Benefits of antidepressants during pregnancy outweigh risks
A case-control study has found no link between the duration of antidepressant therapy during pregnancy and the risk of major congenital abnormality.
The study identified 2,329 women who were pregnant between January 1998 and December 2002. All women had a recorded diagnosis of at least one major psychiatric disorder, had taken antidepressants for at least 30 days in the year before they became pregnant and had subsequently had a live birth or stillbirth. Around half the participants received welfare support.
Data on the drug(s) used and the duration of exposure were collected.
Paroxetine, sertraline and venlafaxine were the most commonly used antidepressants, although tricyclics and other drugs were also prescribed. The mean duration of therapy during the first trimester was 55 days.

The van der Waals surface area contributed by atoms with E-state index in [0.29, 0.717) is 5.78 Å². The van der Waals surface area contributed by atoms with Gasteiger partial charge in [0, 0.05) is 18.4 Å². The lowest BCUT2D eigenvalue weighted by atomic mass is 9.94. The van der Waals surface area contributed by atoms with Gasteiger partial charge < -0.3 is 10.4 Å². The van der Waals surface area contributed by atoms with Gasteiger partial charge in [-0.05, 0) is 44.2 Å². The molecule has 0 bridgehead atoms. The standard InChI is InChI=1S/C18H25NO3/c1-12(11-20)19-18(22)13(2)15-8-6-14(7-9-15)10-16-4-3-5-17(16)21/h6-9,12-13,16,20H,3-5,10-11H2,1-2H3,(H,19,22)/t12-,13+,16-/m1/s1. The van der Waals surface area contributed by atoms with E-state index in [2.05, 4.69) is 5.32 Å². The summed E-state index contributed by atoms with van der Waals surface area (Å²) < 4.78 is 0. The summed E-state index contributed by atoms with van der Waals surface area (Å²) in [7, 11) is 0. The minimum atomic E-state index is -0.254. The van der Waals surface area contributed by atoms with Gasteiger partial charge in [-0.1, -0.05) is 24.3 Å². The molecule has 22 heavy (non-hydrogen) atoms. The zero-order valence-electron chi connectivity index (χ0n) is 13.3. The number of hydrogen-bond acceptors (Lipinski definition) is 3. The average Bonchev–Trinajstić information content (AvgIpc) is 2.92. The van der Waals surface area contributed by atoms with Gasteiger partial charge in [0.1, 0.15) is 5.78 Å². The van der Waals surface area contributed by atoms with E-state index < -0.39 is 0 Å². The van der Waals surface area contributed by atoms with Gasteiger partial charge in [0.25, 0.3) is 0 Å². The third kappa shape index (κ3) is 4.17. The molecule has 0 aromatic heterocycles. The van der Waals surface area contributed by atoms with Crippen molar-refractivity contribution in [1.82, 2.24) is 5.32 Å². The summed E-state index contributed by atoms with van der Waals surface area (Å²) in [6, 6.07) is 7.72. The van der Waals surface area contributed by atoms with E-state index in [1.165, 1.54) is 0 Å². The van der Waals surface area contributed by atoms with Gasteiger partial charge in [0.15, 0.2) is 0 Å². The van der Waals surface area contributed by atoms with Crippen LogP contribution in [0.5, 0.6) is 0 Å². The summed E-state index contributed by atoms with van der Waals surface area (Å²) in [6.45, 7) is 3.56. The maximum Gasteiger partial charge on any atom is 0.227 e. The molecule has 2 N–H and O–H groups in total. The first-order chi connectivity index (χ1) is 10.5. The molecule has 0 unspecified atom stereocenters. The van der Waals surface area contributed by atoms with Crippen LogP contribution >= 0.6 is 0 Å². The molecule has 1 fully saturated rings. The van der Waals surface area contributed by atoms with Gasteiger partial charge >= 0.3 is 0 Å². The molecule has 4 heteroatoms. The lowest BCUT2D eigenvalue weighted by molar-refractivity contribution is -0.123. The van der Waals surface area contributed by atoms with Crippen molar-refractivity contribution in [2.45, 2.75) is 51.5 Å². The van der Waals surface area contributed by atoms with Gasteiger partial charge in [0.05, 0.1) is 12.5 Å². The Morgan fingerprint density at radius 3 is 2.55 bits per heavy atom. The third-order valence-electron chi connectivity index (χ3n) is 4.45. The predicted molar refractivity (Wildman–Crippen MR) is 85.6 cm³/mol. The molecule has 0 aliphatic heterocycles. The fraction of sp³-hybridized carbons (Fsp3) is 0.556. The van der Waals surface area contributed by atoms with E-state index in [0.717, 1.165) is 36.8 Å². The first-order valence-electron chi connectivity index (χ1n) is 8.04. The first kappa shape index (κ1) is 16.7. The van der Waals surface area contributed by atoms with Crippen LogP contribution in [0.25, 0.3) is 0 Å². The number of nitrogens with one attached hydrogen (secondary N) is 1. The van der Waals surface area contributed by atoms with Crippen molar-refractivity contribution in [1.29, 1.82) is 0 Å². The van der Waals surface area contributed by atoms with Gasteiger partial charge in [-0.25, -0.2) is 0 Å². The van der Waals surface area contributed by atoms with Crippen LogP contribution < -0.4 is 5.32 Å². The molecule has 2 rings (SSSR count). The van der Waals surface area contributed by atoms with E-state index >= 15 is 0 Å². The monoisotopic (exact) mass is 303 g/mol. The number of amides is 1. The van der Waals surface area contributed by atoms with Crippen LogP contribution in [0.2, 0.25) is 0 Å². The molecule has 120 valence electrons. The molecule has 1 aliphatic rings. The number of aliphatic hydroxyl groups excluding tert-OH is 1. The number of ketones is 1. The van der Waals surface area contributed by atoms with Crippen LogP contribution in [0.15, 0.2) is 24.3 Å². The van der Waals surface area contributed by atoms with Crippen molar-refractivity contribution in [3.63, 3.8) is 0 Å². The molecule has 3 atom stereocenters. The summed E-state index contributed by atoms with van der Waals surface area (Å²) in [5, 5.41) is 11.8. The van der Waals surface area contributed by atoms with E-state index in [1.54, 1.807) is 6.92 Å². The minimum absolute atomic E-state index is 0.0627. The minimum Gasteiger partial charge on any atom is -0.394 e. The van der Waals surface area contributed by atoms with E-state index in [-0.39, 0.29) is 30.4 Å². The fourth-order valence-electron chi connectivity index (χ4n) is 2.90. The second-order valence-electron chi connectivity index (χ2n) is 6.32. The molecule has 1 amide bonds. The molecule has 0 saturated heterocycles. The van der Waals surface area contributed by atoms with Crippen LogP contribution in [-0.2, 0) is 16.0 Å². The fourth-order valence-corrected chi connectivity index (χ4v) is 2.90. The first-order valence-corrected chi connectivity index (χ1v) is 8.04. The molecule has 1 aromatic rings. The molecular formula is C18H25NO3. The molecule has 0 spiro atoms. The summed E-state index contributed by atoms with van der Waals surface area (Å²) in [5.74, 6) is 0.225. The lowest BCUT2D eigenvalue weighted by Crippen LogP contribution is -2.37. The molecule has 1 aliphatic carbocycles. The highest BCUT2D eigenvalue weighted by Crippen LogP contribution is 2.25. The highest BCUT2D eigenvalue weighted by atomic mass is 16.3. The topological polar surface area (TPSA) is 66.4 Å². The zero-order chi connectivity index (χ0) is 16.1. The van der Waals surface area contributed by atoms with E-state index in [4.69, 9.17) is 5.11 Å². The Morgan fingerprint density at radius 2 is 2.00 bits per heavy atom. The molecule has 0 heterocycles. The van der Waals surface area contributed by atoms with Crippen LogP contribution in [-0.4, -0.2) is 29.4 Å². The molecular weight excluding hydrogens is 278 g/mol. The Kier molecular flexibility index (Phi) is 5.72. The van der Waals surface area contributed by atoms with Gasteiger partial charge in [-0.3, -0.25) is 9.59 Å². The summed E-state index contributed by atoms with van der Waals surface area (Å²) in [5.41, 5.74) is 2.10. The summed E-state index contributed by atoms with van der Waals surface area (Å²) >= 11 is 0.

Women were assigned to the case group if their infants had at least one major congenital abnormality (8.1% of the study population). The remaining women formed the control group. The most common anomaly was atrial septal defect (12.1% of cases). No link between the risk of major congenital abnormality and the class or type of antidepressant used, or duration of use, during the first trimester was found (OR 1.10, 95% CI 0.75-1.62).
Case-control studies have to be interpreted cautiously. The congenital abnormality rate of 8.1% is more than double what might have been expected in the general population. However, poorer socioeconomic status and psychiatric illness, both features of this cohort, are associated with adverse neonatal outcomes.
The lack of a link between the type of drug and duration of use in this higher-risk group is useful. The findings reassure me that initiation or maintenance of antidepressant therapy in pregnancy still appears safe relative to the dangers of withholding or stopping treatment.
Ramos E, St-André M, Rey É et al. Duration and antidepressant use during pregnancy and risk of major congenital malformations. Br J Psychiatry 2008;192:344-50Reviewer
Dr Chris Barclay